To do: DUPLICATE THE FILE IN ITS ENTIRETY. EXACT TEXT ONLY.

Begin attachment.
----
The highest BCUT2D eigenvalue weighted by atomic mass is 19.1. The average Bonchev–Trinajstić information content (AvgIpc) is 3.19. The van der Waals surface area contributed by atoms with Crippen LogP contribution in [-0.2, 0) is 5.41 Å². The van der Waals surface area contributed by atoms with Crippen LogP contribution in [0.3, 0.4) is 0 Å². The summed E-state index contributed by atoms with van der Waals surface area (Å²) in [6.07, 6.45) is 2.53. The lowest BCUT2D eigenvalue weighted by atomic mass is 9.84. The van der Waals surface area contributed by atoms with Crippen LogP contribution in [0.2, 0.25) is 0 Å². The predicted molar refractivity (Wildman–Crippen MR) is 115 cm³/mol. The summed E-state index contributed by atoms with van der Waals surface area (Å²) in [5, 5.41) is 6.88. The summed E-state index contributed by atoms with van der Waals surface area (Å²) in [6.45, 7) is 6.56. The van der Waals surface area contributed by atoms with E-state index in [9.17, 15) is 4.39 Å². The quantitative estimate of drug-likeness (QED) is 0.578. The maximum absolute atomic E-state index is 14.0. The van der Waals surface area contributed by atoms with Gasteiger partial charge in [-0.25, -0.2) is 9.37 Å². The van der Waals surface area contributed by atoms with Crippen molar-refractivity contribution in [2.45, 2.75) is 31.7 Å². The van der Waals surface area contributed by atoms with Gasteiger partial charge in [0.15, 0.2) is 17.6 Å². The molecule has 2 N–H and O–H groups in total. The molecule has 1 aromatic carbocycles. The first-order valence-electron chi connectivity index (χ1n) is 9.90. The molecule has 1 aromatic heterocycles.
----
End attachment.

The highest BCUT2D eigenvalue weighted by atomic mass is 19.1. The average Bonchev–Trinajstić information content (AvgIpc) is 3.19. The van der Waals surface area contributed by atoms with Crippen LogP contribution in [-0.2, 0) is 5.41 Å². The van der Waals surface area contributed by atoms with Crippen LogP contribution in [0.3, 0.4) is 0 Å². The summed E-state index contributed by atoms with van der Waals surface area (Å²) in [6.07, 6.45) is 2.53. The lowest BCUT2D eigenvalue weighted by atomic mass is 9.84. The van der Waals surface area contributed by atoms with Crippen LogP contribution in [0.2, 0.25) is 0 Å². The predicted molar refractivity (Wildman–Crippen MR) is 115 cm³/mol. The summed E-state index contributed by atoms with van der Waals surface area (Å²) in [5, 5.41) is 6.88. The summed E-state index contributed by atoms with van der Waals surface area (Å²) in [6.45, 7) is 6.56. The van der Waals surface area contributed by atoms with E-state index in [9.17, 15) is 4.39 Å². The quantitative estimate of drug-likeness (QED) is 0.578. The maximum absolute atomic E-state index is 14.0. The van der Waals surface area contributed by atoms with Gasteiger partial charge in [-0.25, -0.2) is 9.37 Å². The van der Waals surface area contributed by atoms with Crippen molar-refractivity contribution in [2.45, 2.75) is 31.7 Å². The van der Waals surface area contributed by atoms with Gasteiger partial charge in [0.15, 0.2) is 17.6 Å². The molecule has 2 N–H and O–H groups in total. The molecule has 1 aromatic carbocycles. The first-order valence-electron chi connectivity index (χ1n) is 9.90. The molecule has 1 aromatic heterocycles.